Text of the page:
Type of Growth on Agar
Besides, Pythium produces more flexuous or meandering hyphae while Phytophthora produces approximately right-angle branching hyphae. Hence, this is also a difference between Pythium and Phytophthora.
Differential Media (Ex: PARPH-V8)
One other difference between Pythium and Phytophthora is that the hymexazol present in the PARPH-V8 medium inhibits the growth of Pythium species while PARPH-V8 medium allows the growth of most of the Phytophthora species.
In Pythium species, the protoplast of a sporangium is transferred usually through an exit tube to a thin vesicle outside the sporangium while, in Phytophthora species, the zoospores are differentiated within the sporangium proper.
Zoospores in Pythium are differentiated and released upon the rupture of the vesicle while the zoospores in Phytophthora are released in an evanescent vesicle at the sporangial apex after maturation.
Pythium is a genus of destructive, root-parasitic fungi in plants. It belongs to the family Pythiaceae of order Pythiales. Also, it has narrow, more branched hyphae and shows fast growth. In addition, the protoplast of a sporangium of Pythium is transferred usually through an exit tube to a thin vesicle outside the sporangium where zoospores are differentiated and released upon the rupture of the vesicle. On the other hand, Phytophthora is another genus of destructive, root parasitic fungi that belong to the family Peronosporaceae of order Peronosporales. It contains wider hyphae and shows slow growth. Moreover, the zoospores of Phytophthora are differentiated within the sporangium proper and when mature, released in an evanescent vesicle at the sporangial apex. Therefore, the main difference between Pythium and Phytophthora is zoospore differentiation and discharge.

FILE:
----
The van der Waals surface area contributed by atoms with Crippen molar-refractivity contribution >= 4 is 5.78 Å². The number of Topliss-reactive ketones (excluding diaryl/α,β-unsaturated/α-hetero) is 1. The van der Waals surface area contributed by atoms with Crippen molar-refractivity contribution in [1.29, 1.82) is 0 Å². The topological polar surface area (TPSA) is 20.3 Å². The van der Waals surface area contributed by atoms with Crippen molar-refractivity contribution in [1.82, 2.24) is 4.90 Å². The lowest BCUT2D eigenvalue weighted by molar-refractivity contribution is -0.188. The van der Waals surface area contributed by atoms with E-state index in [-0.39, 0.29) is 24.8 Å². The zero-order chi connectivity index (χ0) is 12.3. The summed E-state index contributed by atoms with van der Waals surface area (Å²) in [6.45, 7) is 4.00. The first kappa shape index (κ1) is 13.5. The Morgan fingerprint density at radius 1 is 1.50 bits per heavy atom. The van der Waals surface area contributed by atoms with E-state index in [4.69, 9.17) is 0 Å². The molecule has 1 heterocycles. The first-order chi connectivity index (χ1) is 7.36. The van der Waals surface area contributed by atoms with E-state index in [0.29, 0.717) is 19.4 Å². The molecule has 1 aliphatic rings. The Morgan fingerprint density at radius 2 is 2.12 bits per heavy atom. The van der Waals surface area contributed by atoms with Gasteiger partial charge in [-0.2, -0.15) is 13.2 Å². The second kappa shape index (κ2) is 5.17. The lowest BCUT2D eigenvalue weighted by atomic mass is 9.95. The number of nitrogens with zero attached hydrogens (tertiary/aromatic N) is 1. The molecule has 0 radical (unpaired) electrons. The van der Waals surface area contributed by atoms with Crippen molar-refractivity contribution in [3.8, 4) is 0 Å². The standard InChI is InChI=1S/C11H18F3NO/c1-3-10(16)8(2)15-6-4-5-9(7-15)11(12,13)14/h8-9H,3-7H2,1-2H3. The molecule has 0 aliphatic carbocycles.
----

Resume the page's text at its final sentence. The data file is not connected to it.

1. Ho HH. The taxonomy and biology of Phytophthora and Pythium. J Bacteriol Mycol Open Access. 2018;6(1):40‒45. DOI: 10.15406/jbmoa.2018.06.00174
1. “Pythium (257 23)” By Doc. RNDr. Josef Reischig, CSc. – Author’s archive (CC BY-SA 3.0) via Commons Wikimedia
2. “Phytophthora parasitica sporangia and zoospores” By Supattra Intavimolsri Department of Agriculture, Thailand (CC BY 3.0 au) via Commons Wikimedia